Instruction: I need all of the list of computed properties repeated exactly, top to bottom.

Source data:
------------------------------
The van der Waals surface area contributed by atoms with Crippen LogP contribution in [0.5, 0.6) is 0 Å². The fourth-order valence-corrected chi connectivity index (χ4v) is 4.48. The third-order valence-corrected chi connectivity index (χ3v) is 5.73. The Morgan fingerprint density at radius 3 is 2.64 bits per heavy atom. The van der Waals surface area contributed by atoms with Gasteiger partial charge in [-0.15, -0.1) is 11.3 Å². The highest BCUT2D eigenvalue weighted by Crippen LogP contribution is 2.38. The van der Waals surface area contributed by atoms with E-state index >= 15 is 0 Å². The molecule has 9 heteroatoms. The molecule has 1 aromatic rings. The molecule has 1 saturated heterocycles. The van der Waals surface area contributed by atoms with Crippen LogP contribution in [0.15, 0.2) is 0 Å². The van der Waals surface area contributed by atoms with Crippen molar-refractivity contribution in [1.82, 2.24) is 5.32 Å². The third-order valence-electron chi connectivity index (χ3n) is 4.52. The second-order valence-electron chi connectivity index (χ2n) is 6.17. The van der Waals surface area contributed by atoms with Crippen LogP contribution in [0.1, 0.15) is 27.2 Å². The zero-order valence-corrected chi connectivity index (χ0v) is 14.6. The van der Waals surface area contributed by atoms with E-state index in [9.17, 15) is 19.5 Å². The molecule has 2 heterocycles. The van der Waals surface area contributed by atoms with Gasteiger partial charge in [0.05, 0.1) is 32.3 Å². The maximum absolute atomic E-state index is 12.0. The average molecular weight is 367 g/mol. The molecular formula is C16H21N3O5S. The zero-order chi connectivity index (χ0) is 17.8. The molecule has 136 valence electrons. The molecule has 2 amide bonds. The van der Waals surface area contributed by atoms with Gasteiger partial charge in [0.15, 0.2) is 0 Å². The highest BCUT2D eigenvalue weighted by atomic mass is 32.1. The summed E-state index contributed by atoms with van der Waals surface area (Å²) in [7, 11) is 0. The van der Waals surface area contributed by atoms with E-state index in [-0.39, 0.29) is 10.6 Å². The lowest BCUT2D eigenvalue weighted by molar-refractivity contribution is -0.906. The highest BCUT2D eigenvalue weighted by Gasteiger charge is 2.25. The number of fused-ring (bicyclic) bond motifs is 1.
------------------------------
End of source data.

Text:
The van der Waals surface area contributed by atoms with Crippen LogP contribution in [0.5, 0.6) is 0 Å². The fourth-order valence-corrected chi connectivity index (χ4v) is 4.48. The third-order valence-corrected chi connectivity index (χ3v) is 5.73. The Morgan fingerprint density at radius 3 is 2.64 bits per heavy atom. The van der Waals surface area contributed by atoms with Gasteiger partial charge in [-0.15, -0.1) is 11.3 Å². The highest BCUT2D eigenvalue weighted by Crippen LogP contribution is 2.38. The van der Waals surface area contributed by atoms with E-state index >= 15 is 0 Å². The molecule has 9 heteroatoms. The molecule has 1 aromatic rings. The molecule has 1 saturated heterocycles. The van der Waals surface area contributed by atoms with Crippen LogP contribution in [0.15, 0.2) is 0 Å². The van der Waals surface area contributed by atoms with Crippen molar-refractivity contribution in [1.82, 2.24) is 5.32 Å². The third-order valence-electron chi connectivity index (χ3n) is 4.52. The second-order valence-electron chi connectivity index (χ2n) is 6.17. The van der Waals surface area contributed by atoms with Crippen LogP contribution in [0.1, 0.15) is 27.2 Å². The zero-order valence-corrected chi connectivity index (χ0v) is 14.6. The van der Waals surface area contributed by atoms with E-state index in [9.17, 15) is 19.5 Å². The molecule has 2 heterocycles. The van der Waals surface area contributed by atoms with Gasteiger partial charge in [0.05, 0.1) is 32.3 Å². The maximum absolute atomic E-state index is 12.0. The average molecular weight is 367 g/mol. The molecular formula is C16H21N3O5S. The zero-order chi connectivity index (χ0) is 17.8. The molecule has 136 valence electrons. The molecule has 2 amide bonds. The van der Waals surface area contributed by atoms with Gasteiger partial charge in [0.15, 0.2) is 0 Å². The highest BCUT2D eigenvalue weighted by atomic mass is 32.1. The summed E-state index contributed by atoms with van der Waals surface area (Å²) in [7, 11) is 0. The van der Waals surface area contributed by atoms with E-state index in [-0.39, 0.29) is 10.6 Å². The lowest BCUT2D eigenvalue weighted by molar-refractivity contribution is -0.906. The highest BCUT2D eigenvalue weighted by Gasteiger charge is 2.25. The number of fused-ring (bicyclic) bond motifs is 1.